There is alot of stuff that goes into making a double. I understand why the cost could be several grand. But when they start approaching $6K,I feel that you are paying for the fancy wood and name stamped on them. When they reach $12-$15K+,the company is marketing to the people that have a overabundance of money and are looking for something to spend it on. -----pruhdlr
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  #9  
Old 04-16-2009, 04:00 AM
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The issue with the Baikal DR is the method of regulation. High quality DRs have the barrels soldered together in a jig. Then they are test fired. The resulting group is examined and then the barrels are desoldered, adjusted and resoldered. Then they are fired again - repeat until regulated.
The Baikal, IIRC, uses a jack screw to bend one of the barrels so that it shoots to the same point as the other. There is considerable discussion as to whether this method will hold zero over time.
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Last edited by Pete D.; 04-16-2009 at 04:03 AM.
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  #10  
Old 04-16-2009, 05:20 AM
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I have seen these rifles advertised in a lot of places for several years, but I don't believe many of them have ever actually made it to market.

My opinion is based on nothing but a modicum of knowledge about such guns in general. The Baikal is essentially a boxlock shotgun action, a very simple, sturdy one. Such an action is fine for use with standard loads, but is not up to the kind of pressures a well-made falling block like the Ruger No. 1 can take. Actually, this, in itself, is no liability -- double rifles are not designed or intended to be long-range shooters, and have traditionally gained their "stopping power" by the use of large-caliber, heavy-bullet, moderate-pressure loads.

Every Baikal shotgun I've ever handled has had a trigger action I would charitably call "bad", heavy and gritty. Although this could probably be addressed by someone experienced with tuning a boxlock, it's not a job I'd care to tackle. On the plus side, some of those shotguns have seen many, many rounds fired, and have held up well.
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  #11  
Old 04-16-2009, 01:13 PM
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i have the baikal double barrel shotgun with 45-70 barrel inserts. i think it is a good gun, but there is some work needed to be done before you go shooting the gun, like head space. the setup is easy to regulate with spacers that go around end of barrel. the first shot i fired i had a primer perced and broke the stock. so i had to cut the firing pin springs to fix that problem. if i had it to do all over i think that i would just use slugs if i wanted to have a cheap double rifle slugs have come along way in the last 10 years.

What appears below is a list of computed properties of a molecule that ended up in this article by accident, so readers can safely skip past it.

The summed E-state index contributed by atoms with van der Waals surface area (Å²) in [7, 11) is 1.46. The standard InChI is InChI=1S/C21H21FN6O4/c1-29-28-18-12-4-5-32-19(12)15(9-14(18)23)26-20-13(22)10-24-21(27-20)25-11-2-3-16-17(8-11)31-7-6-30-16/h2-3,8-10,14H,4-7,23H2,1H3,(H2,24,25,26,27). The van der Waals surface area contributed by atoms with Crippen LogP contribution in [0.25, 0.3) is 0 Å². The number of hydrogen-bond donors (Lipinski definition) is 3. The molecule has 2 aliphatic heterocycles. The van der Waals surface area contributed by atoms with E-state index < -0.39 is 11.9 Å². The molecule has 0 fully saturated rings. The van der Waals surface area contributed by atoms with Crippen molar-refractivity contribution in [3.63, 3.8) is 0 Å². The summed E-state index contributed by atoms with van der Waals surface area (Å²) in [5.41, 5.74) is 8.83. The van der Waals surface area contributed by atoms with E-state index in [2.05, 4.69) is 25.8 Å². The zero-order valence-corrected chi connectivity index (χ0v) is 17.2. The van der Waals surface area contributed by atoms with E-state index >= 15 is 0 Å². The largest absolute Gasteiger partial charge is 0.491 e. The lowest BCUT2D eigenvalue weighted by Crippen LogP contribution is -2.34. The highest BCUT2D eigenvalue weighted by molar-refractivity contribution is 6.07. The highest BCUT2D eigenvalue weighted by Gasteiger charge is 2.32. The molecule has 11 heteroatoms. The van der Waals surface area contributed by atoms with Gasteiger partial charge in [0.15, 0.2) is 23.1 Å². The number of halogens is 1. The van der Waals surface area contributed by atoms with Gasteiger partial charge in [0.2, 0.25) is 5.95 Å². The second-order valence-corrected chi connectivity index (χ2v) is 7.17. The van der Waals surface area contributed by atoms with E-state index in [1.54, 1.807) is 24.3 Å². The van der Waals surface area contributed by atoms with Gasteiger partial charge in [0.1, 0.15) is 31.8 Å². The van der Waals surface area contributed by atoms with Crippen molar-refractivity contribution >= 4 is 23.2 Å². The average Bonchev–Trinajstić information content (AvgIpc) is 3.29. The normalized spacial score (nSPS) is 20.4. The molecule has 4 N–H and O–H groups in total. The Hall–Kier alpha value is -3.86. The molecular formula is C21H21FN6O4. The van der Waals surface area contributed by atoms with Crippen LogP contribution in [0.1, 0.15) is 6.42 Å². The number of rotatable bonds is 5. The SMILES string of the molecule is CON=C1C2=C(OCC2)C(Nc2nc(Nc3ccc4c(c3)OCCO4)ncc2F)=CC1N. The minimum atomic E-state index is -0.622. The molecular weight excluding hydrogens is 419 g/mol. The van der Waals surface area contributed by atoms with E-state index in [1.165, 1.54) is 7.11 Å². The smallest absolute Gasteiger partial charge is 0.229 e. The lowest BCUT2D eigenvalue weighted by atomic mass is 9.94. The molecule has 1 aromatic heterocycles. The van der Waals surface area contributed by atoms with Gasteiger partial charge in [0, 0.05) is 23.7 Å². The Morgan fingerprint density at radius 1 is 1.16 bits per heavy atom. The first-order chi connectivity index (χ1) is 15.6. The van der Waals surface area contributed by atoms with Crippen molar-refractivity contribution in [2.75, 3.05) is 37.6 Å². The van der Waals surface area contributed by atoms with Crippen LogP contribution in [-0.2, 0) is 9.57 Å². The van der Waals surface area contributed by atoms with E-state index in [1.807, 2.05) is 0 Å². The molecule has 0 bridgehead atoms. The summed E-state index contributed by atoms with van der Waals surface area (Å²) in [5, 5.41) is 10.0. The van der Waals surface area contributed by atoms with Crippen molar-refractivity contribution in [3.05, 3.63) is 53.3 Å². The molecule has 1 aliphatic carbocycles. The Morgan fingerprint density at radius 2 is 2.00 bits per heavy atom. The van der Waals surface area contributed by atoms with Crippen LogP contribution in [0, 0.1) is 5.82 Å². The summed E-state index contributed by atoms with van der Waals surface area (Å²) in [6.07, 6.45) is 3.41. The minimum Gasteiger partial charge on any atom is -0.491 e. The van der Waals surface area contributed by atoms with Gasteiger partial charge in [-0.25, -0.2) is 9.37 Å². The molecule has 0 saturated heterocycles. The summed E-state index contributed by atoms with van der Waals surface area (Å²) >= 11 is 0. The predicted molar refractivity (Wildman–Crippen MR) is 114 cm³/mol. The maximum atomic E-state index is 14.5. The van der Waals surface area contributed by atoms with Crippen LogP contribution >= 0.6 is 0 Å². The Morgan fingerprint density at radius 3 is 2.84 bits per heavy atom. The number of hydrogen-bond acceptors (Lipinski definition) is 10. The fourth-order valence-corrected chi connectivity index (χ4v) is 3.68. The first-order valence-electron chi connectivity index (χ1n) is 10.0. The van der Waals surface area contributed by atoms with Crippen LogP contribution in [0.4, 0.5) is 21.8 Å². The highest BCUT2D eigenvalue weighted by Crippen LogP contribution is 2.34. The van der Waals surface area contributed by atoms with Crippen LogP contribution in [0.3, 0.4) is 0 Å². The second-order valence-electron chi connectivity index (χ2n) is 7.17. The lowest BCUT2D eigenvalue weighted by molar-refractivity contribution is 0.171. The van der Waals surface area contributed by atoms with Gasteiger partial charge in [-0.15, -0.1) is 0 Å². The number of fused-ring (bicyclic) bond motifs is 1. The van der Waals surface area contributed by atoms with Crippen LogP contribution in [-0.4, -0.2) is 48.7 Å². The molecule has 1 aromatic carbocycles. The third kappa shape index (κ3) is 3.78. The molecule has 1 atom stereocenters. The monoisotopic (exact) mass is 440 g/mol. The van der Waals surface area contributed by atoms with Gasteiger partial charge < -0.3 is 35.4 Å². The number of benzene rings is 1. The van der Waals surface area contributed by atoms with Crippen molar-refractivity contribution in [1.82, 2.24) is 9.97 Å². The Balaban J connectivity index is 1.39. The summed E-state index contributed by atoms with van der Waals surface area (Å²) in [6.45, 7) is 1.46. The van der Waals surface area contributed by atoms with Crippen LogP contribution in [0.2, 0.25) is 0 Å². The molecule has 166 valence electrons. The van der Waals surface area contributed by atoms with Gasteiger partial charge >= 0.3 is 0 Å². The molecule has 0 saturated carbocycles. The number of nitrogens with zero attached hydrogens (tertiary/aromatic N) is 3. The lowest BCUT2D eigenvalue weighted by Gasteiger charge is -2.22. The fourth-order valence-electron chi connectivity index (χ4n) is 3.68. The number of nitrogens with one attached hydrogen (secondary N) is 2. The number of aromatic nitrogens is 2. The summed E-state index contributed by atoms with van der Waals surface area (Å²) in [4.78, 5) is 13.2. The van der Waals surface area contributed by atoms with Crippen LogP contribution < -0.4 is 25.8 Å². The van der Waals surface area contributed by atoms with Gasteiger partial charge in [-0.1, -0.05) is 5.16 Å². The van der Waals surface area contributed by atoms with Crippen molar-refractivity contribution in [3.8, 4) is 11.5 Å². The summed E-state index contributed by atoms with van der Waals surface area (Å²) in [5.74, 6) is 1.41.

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  #12  
Old 04-17-2009, 04:24 PM
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I looked into these when they were marketed as the Spartans, but I never actually saw any for sale. I could never find any reviews either.
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  #13  
Old 04-17-2009, 04:47 PM
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Hmmmmm,Thinking of a ? or 2

I'll skip over and ask James about a well regulated double shotgun. ------pruhdlr
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  #14  
Old 04-18-2009, 07:00 AM
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One of the shops here in town has one for sale. They are kind of clunky and utilitarian.Cost is right at a grand. I wouldnt shoot anything more than SAAMI spec loads through it as it doesn't appear very robust and I have yet to hear of anyone reputable saying it could even handle Buffalo Bore ammo let alone Ruger level loads.

I was thinking that the one they were planning on offereing in 30-06 would be very nice. Think I'll pass after seeing the one.
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  #15  
Old 04-22-2009, 07:29 PM
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I have seen both the 45/70 and a 3006 version of the Baikel. Seemed like really nice and well made products to me. You can adjust the second barrel to shoot to the first with an adjust underneath both barrels. I don;t need one but I am soooo tempted given the usual pricing for a double rifle.